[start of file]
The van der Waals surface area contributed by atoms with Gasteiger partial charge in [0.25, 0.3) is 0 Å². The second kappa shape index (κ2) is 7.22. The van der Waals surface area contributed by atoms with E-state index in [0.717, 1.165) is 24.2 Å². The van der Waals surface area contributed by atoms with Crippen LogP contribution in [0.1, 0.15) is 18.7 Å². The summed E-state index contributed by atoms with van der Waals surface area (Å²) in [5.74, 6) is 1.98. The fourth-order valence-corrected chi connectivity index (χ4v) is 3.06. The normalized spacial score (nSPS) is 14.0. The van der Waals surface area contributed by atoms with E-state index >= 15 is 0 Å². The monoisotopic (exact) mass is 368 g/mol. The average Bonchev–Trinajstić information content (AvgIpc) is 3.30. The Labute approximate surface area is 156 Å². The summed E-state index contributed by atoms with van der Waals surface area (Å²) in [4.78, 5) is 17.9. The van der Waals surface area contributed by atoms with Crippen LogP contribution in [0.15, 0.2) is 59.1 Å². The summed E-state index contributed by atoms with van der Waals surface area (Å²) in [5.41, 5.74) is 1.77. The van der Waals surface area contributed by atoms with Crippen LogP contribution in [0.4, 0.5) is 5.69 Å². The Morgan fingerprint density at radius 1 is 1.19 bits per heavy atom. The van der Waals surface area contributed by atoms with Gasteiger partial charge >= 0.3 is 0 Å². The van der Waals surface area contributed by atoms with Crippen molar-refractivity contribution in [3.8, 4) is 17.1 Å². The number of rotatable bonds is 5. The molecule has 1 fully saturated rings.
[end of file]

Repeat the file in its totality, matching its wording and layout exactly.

The van der Waals surface area contributed by atoms with Gasteiger partial charge in [0.25, 0.3) is 0 Å². The second kappa shape index (κ2) is 7.22. The van der Waals surface area contributed by atoms with E-state index in [0.717, 1.165) is 24.2 Å². The van der Waals surface area contributed by atoms with Crippen LogP contribution in [0.1, 0.15) is 18.7 Å². The summed E-state index contributed by atoms with van der Waals surface area (Å²) in [5.74, 6) is 1.98. The fourth-order valence-corrected chi connectivity index (χ4v) is 3.06. The normalized spacial score (nSPS) is 14.0. The van der Waals surface area contributed by atoms with E-state index >= 15 is 0 Å². The monoisotopic (exact) mass is 368 g/mol. The average Bonchev–Trinajstić information content (AvgIpc) is 3.30. The Labute approximate surface area is 156 Å². The summed E-state index contributed by atoms with van der Waals surface area (Å²) in [4.78, 5) is 17.9. The van der Waals surface area contributed by atoms with Crippen LogP contribution in [0.15, 0.2) is 59.1 Å². The summed E-state index contributed by atoms with van der Waals surface area (Å²) in [5.41, 5.74) is 1.77. The van der Waals surface area contributed by atoms with Crippen LogP contribution in [0.4, 0.5) is 5.69 Å². The Morgan fingerprint density at radius 1 is 1.19 bits per heavy atom. The van der Waals surface area contributed by atoms with Gasteiger partial charge >= 0.3 is 0 Å². The van der Waals surface area contributed by atoms with Crippen molar-refractivity contribution in [3.8, 4) is 17.1 Å². The number of rotatable bonds is 5. The molecule has 1 fully saturated rings.